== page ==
The lakeside is for the most part the street along the lake and the alleys and streets that branch off from it.
The whole area is full of guesthouses, restaurants, pubs, bars, agencies, bakeries, trekking and hiking equipment stores, ATMs, and supermarkets.
The lakeside is like the Thamel in Kathmandu but more spacious, quiet, and peaceful without the chaos.
Kiwi Backpackers Hostel - Great hostel in Pokhara. easy to meet people for and after trekking. Beautiful views from the rooftop, which also has a bar and hammocks.
Pokhara Backpackers Hostel - Another great hostel to stay. Comfy beds, hot shower, good wifi and amazing value for money.
Hotel Middle Path & Spa - The place is clean, the staff is welcoming, very cozy, central and quiet location, with a nice pool and a beautiful lake view.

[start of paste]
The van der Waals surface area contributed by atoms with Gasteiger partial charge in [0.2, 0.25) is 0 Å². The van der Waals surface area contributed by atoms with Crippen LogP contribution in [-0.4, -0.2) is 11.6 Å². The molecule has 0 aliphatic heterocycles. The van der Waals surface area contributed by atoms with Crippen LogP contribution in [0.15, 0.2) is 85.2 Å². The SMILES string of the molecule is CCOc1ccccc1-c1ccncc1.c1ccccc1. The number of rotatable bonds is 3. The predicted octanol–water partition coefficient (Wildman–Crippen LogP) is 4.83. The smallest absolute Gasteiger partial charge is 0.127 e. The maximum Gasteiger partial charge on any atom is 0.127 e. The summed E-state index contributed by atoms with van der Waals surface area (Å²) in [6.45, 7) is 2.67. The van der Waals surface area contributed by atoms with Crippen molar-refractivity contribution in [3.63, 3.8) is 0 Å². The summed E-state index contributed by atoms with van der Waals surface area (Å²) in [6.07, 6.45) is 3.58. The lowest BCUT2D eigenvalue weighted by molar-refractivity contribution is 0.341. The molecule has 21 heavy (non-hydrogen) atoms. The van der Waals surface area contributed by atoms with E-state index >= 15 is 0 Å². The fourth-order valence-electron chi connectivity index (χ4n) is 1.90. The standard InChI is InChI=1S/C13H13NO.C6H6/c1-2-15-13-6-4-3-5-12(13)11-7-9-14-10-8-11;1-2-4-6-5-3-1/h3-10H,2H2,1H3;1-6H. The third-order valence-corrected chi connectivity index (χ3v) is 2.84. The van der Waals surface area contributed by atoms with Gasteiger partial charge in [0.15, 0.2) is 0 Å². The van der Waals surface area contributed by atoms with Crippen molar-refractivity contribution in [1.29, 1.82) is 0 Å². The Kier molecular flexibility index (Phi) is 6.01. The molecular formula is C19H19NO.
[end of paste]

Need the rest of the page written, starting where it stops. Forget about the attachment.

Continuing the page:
Bar Peepal Resort - A little more expensive but an excellent hotel with an outdoor swimming pool and a fitness center. located away from hustle but walking distance to main market and attractions.
1. Trek is considered an extreme sport in terms of insurance. It is important to take care of appropriate insurance.
2. Walk slowly, the trek is beautiful, and it's a shame not to enjoy it as much as possible.
3. Take a camera. After all, this is one of the most beautiful treks in the world.
4. Buy a Lifestraw - It saves plastic and saves tampering with water purification. You fill the bottle with any running water (even from a random stream on the trek) and drink straight from the straw.
5. It is advisable to prepare before going on the trek and practice walking and climbing
6. Do not go on a trek alone! This is an environment with a lot of effort on the body. Even simple things can develop during the trek into something serious.